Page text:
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Abiku - Left and Right
Monday, December 01 2008 @ 01:00 AM PST
Contributed by: Romain Bonilla

Left and Right

Artist: Abiku United States

Title: Left and Right

Label: Automation Records United States

Genre: Experimental Electronica



01 Enlist 
02 By The Toe 
03 Regency 
04 Merge 
05 Bobby 
06 Star Ring 
07 Dorm 
08 Shark 
09 Pretty Thing
10 Trundle
11 Garble
12 Spoiler Alert
13 Rigging
14 Slow
15 Highest Tree
16 Everything Louder
17 Bruised Ego
18 Rabbit's Foot
19 Merricat
20 Trouble's LadderRight


01 Milestones
02 Commemorate
03 Anticipate
04 Horse Heaven
05 Donkey
06 Daylight
07 Maximize
08 Secret
09 Mimic
10 Restless Legs
11 Glands
12 Organbeat
13 Coverage
14 Kitten
15 Infusion
16 Drive
17 Real Witches
18 The Dog And The Wolf
19 Bramble
20 Wrong
21 Good Weather
22 Water Trust


Abiku, formed in Philadelphia by members Jane and Josh, now a Baltimore-based duo, have been creative the whole way through, even in the process of releasing their album... Or should I say albums! Indeed, Left and Right(or Right and Left, which ever way you like) are twin albums, not too different from each other when it comes to style. Their varied set of influences are quite decently implemented in those two CDs, who, like brother-and-sister, tackle your musical morality to twist it and bend it in some perverse and divine manipulation of sound.

When it comes to influences, one can easily recognize dozens of them throughout only a couple of tracks. In “Dorm”, for example, there is a clear drone/ambient feel that encompasses the surface of the sound waves, relaxing the listener, putting you to sleep, only to later wake you up with more punk influenced tracks such as “Shark”. The industrial and noise influence can be noticed in tracks like “Star Ring”, where the sounds consists of backstage drones accentuated with loud, noisy, almost tribal drum machines. Another influence that pops up throughout the albums is house music and modern techno in a general manner. Now don't expect classic clubbing music from Abiku; they are not the kind of band to play Spencer & Hill type of house. Instead, tracks like “Bobby” or “Merge” have strong house beats backed by keyboards and Jane's strange vocal style, slightly reminding of that of Tobi Vail from Bikini Kill. Tracks like “Pretty Thing” or “Regency” contain electronic blast beats, confirming the grindcore influence claimed on their MySpace page. The funny thing about those tracks is that instead of continuing in a traditional blast beat, the drum machines trip and slip into progressive, chaotic rhythms. When one track ends, you never quite know what to expect from the following track.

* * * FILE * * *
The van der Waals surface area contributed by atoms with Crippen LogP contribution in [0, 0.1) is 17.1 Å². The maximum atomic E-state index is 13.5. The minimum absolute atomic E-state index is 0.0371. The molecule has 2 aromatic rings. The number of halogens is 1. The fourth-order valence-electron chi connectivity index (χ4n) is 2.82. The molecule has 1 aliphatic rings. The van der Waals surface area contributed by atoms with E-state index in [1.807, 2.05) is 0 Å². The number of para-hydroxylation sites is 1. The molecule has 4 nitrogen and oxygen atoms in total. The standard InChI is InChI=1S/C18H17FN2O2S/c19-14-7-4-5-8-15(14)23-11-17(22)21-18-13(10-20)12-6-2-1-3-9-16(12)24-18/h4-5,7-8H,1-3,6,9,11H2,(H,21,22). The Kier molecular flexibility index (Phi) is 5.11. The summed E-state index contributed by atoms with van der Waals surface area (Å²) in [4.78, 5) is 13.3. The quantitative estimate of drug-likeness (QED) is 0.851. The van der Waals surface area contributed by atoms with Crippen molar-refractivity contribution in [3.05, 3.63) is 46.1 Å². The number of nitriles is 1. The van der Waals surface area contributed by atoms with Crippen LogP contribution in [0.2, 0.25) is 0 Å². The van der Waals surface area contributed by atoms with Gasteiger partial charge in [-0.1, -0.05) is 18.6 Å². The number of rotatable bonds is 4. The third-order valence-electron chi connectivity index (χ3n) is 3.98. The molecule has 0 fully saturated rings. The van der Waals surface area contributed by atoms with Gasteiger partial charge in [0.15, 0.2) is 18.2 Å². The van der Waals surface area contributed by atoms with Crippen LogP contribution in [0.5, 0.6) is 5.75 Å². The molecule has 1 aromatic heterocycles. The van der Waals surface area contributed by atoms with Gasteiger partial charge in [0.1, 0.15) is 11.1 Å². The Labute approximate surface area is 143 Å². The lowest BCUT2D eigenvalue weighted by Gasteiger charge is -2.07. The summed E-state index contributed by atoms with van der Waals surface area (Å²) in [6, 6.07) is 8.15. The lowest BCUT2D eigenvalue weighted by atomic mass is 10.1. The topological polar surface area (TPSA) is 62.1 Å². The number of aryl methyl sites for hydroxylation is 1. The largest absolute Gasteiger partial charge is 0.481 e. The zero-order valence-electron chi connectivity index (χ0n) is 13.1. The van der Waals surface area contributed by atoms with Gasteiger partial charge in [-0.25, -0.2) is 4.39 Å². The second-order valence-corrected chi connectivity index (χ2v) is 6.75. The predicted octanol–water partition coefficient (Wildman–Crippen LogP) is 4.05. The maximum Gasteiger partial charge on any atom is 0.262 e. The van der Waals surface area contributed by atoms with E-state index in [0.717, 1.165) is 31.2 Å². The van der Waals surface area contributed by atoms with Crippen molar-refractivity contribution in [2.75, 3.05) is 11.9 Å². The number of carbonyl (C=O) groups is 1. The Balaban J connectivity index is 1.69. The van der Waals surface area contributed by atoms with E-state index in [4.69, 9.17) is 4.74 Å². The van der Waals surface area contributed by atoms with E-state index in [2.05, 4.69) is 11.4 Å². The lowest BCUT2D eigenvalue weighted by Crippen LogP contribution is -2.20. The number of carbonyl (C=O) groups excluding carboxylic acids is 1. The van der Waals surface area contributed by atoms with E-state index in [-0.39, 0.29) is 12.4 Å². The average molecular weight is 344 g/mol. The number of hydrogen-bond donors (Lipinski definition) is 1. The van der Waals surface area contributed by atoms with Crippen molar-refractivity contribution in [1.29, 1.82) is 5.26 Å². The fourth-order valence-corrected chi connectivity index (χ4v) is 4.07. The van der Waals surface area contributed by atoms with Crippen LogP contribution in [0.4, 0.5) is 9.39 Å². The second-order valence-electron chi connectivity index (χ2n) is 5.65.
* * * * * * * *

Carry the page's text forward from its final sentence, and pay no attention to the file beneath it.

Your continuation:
The sounds of the album come in myriads and in amazing variety. “Trundle” has quite a video game feeling to it at moments, most likely due to rapidly repeated beep, reminiscent of those times where your character is out of health points. Those sounds allied with the screaming of Jane bring the stressful feeling of the song to a whole new level. The sounds modeled in “Spoiler Alert” are relaxing and waterlike, falling and singing at every movement. “Daylight”, despite having a positive connotation from the title, has actually a dark robotic feel, which shows some sort of irony in the band's train of thought. The mixing is interesting as well, for the vocals are generally pushed to the back of the sounds, with the drum machines having primary exposure to the ears of the listener.

I've listened to those twin albums several times now, and I have to say while the sounds may become more familiar at every listen, it remains a colorfully obscure record, with complex emotions and lack thereof, and intelligent arrangements, musically and rhythmically. If you're looking for a less obnoxious, uniform, repetitive, and more creative, dark, and innovative version of Mindless Self Indulgence, then I'm sure Abiku's Left and Right will work perfectly with your musical personality disorder.


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